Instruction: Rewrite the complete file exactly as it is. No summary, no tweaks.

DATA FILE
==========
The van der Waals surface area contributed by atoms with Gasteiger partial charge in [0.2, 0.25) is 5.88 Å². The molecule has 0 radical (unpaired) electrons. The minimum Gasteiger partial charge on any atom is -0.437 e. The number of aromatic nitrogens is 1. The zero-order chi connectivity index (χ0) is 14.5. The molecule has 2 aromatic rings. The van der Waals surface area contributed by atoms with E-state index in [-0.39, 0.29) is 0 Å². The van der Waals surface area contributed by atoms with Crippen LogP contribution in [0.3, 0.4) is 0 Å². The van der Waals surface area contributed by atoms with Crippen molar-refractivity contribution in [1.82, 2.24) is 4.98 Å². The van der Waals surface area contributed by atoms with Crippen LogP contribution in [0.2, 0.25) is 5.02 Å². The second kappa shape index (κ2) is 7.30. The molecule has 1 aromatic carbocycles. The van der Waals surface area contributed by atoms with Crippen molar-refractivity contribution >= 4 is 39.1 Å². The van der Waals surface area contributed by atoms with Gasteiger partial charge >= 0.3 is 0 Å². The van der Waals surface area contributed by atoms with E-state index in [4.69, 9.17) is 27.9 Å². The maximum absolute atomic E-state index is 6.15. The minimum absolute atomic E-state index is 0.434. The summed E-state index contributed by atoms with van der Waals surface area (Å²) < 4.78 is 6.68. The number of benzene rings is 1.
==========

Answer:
The van der Waals surface area contributed by atoms with Gasteiger partial charge in [0.2, 0.25) is 5.88 Å². The molecule has 0 radical (unpaired) electrons. The minimum Gasteiger partial charge on any atom is -0.437 e. The number of aromatic nitrogens is 1. The zero-order chi connectivity index (χ0) is 14.5. The molecule has 2 aromatic rings. The van der Waals surface area contributed by atoms with E-state index in [-0.39, 0.29) is 0 Å². The van der Waals surface area contributed by atoms with Crippen LogP contribution in [0.3, 0.4) is 0 Å². The van der Waals surface area contributed by atoms with Crippen molar-refractivity contribution in [1.82, 2.24) is 4.98 Å². The van der Waals surface area contributed by atoms with Crippen LogP contribution in [0.2, 0.25) is 5.02 Å². The second kappa shape index (κ2) is 7.30. The molecule has 1 aromatic carbocycles. The van der Waals surface area contributed by atoms with Crippen molar-refractivity contribution >= 4 is 39.1 Å². The van der Waals surface area contributed by atoms with Gasteiger partial charge >= 0.3 is 0 Å². The van der Waals surface area contributed by atoms with E-state index in [4.69, 9.17) is 27.9 Å². The maximum absolute atomic E-state index is 6.15. The minimum absolute atomic E-state index is 0.434. The summed E-state index contributed by atoms with van der Waals surface area (Å²) < 4.78 is 6.68. The number of benzene rings is 1.